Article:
Less sticky cotton
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CTA. 2006. Less sticky cotton. Spore 122. CTA, Wageningen, The Netherlands.
Permanent link to cite or share this item: http://hdl.handle.net/10568/48052
External link to download this item: http://spore.cta.int/images/stories/pdf/old/spore122.pdf
Sticky cotton is a nightmare for producers, as it is for the entire cotton sector.
Sticky cotton is a nightmare for producers, as it is for the entire cotton sector. Now, a new bacteria-based biological process has been developed and patented, offering hope against this scourge. The technology is already being used in Cameroon and is expected to be extended to the cotton-growing areas of West Africa. Cotton stickiness is caused by the sugary excretion of insects onto cotton flowers. This honeydew, which clogs and damages machinery, also causes fibres to snap, rendering them useless for production. Manufacturers refuse to accept such poor quality cotton, leading to significant losses for producer countries. The new process, the result of a joint initiative between the EC and European manufacturers, involves exploiting the sugar-consuming capacities of certain lactic bacteria. At the ginning stage, before the bales are pressed, the sticky cotton is treated with a solution containing these bacteria. Within 5 to 20 days, the cotton loses its stickiness and can be processed in the normal way, with no adverse impact on either the look or the quality of the fibre. The stakes are high for African cotton growers, who are affected to varying degrees by sticky cotton, depending on the year. Too high a level of sticky cotton can seriously damage a country s image and bar it from the international market.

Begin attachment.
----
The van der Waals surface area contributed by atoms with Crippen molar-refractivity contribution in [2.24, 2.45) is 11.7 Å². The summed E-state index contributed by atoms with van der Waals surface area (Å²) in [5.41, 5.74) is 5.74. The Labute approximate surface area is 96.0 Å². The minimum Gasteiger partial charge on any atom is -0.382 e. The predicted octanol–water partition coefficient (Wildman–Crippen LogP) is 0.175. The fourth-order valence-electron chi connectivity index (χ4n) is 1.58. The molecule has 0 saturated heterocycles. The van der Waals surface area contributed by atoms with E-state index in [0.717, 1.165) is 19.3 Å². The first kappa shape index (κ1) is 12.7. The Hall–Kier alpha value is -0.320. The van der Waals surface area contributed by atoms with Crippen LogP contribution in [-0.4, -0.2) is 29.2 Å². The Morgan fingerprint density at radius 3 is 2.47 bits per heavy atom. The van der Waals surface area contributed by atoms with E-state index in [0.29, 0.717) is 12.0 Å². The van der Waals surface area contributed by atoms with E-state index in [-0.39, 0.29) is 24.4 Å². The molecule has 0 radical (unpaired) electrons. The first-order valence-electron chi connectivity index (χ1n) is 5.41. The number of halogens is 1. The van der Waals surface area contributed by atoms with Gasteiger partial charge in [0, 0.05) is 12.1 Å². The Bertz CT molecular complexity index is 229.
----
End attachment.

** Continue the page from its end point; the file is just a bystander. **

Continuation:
SubjectsCROP PRODUCTION AND PROTECTION;
- CTA Spore (English)